Fallout

Why Fallout 76’s Shear Terror is the complete opposite of a good Fallout quest

fallout 6 - Why Fallout 76's Shear Terror is the complete opposite of a good Fallout quest
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(Major Spoilers for the Shear Terror questline ahead). After playing through the latest quest in Fallout 76's Wild Appalachia update, I believe there is a new contender for the worst quest in the entire Fallout series.

What does this questline involve? In short, a chain of fetch quests to find holotapes, notes and terminal entry "clues" which are spread across 5-6 fast travel locations. That's it. Just fast travelling across the Ash Heap following quest markers around. Now so far this might just sound like your typical Fallout 76 side quest, but on closer inspection it becomes apparent that the designer of this questline has not only misunderstood what goes into a great Fallout quest, but also what makes it fun and compelling to play. Let's explore why…

Lack of Choice – Fallout is defined as an RPG series by the freedom it gives the player, allowing them to choose between multiple solutions to every problem, which in turn each have different consequences and outcomes, that range from changing the fate of entire communities to simply receiving a different quest reward. However, there is only one way to complete Shear Terror; by doing exactly what the quest tells you to in the order it tells you to. There are no choices to be made, no way to think outside the box. The few optional objectives that exist are literally just to read extra notes or listen to more holotapes, which besides providing a little bit more backstory have no affect on the quest. Similarly, this quest is all self-contained – completing it has no affect on the world – not even the Sheepsquatch (which the entire questline is about) starts appearing in game.

No NPCs – Much like the rest of the game, the only NPCs you encounter in Shear Terror are voices on holotapes who are tricky to care about, seeing as they have long since died and there is no way to interact with them. On top of this, the holotape recordings do not sound very believable – they feel less like something an actual human would say and more like a laundry list of clearly stated instructions towards the player.

Setting – This ties into a larger problem regarding Shear Terror, and by extension, most of the Wild Appalachia quests; they focus too much on pre-war characters and events that have become irrelevant by the year that Fallout 76 is set in. Fallout as a series has always focused the most on the factions, people and conflicts of the present (i.e. the post-apocalypse rather than pre-war which was simply a backdrop), since the true post-apocalypse is where the best and most interesting stories are born in Fallout. By flipping the focus to pre-war, these quests no longer have the same impact as there is no more sense of urgency or reason to complete them, since they are essentially glorified history lessons within the Fallout universe rather than missions critical to the survival of the current inhabitants of the wasteland. I understand that not every quest needs to have a grand theme like this, but even if we look at Shear Terror as a simple opportunity to get the player to visit some exciting locations, the actual locations themselves aren't particularly interesting. These set pieces include Van Lowe's Taxidermy; a house with a hidden room in its basement, Bastion Park; a small playground, Sal's Grinders; a sandwich shop, a couple of places around Lewisburg and finally a shed with some electricity pylons around it. Not exactly the most interesting places in Appalachia.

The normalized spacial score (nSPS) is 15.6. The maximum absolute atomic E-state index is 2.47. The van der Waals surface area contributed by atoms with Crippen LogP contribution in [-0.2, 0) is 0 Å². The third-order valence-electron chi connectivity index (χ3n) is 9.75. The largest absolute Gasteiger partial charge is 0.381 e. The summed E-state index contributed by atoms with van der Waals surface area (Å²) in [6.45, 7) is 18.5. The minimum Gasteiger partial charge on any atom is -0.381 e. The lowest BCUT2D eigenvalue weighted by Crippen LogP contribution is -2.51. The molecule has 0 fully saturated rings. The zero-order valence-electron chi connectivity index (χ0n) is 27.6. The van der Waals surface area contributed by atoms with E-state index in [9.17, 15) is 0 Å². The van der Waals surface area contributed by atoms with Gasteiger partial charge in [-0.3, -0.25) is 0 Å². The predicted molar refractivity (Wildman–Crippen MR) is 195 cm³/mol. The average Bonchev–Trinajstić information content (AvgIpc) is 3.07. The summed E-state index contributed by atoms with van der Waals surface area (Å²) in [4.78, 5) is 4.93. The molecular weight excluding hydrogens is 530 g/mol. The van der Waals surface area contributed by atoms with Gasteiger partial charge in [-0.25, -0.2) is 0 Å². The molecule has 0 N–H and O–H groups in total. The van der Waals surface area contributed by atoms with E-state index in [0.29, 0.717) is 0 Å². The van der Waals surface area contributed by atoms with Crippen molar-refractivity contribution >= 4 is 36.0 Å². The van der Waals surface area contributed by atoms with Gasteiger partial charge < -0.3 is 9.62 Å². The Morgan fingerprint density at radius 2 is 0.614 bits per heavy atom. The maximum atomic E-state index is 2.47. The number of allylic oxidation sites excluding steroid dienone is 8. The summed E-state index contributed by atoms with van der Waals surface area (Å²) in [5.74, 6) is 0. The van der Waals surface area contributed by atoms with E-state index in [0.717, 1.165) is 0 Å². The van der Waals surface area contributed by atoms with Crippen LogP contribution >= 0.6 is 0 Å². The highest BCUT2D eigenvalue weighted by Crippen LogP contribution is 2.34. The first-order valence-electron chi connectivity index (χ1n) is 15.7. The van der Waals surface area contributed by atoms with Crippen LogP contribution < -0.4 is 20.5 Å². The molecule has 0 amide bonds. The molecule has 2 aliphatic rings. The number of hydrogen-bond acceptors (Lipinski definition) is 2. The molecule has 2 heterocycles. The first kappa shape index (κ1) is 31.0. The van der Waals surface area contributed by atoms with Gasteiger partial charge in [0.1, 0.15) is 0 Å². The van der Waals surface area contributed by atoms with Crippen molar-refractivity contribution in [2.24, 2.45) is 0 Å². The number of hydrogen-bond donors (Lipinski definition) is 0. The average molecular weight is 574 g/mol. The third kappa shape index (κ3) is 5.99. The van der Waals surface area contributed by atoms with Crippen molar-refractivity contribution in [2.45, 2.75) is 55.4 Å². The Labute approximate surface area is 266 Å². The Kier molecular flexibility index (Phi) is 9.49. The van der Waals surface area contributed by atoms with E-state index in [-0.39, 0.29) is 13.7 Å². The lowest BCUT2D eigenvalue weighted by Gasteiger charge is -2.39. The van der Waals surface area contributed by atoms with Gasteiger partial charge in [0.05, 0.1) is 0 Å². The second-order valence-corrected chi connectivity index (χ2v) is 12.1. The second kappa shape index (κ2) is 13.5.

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Gameplay – Maybe the absense of choice, no npcs and lacking setting would be forgivable if the quest actually contained fun gameplay mechanics, but even they are virtually non-existent. The idea of the quest is to investigate the Sheepsquatch conspiracy by hunting for clues, which might be fun, if it wasn't for the fact that the location of each of these clues is precisely labelled as quest markers on your map, removing any challenge and preventing you from discovering the clues yourself. Apart from following quest markers, there are a handful of enemies to kill, although even they are just a couple of regular radroachs, scorched and robots.

Rewards – There are only two "unique" rewards available from Shear Terror; a pair of renamed binoculars and The Fixer, a silenced combat rifle with a couple of stealth perks. The Fixer is only awarded at level 30 which means it is quickly outclassed by most other guns which can reach up to level 50. And the final reward for completing the last stage of the quest is… nothing! In fact, the quest just ends randomly once you find the last building. This is supposed to be the location of an event where you can fight a Sheepsquatch robot, except by the looks of it the event had already been completed by someone else previously, so when I tried to activate the event myself, nothing happened. I assumed that this event was on a timer, so no big problem, I'll just wait. 5 minutes later another player comes along and tries to start the event and again nothing happens. So we wait for another 10 minutes, as I'm trying to look up how to start this event, and then another player shows up to do the event but its still on cooldown. Players come and go, and after half an hour of waiting afk at this location, tabbing back in to check the event timer, it was still on cooldown after which I had given up waiting for this frankly time wasting mechanic.

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I hope that Bethesda reconsiders the direction that they are taking Fallout in, simply because of all of the potential that series has for unique quests with plenty of choice, interesting npcs, unique settings and engaging gameplay.

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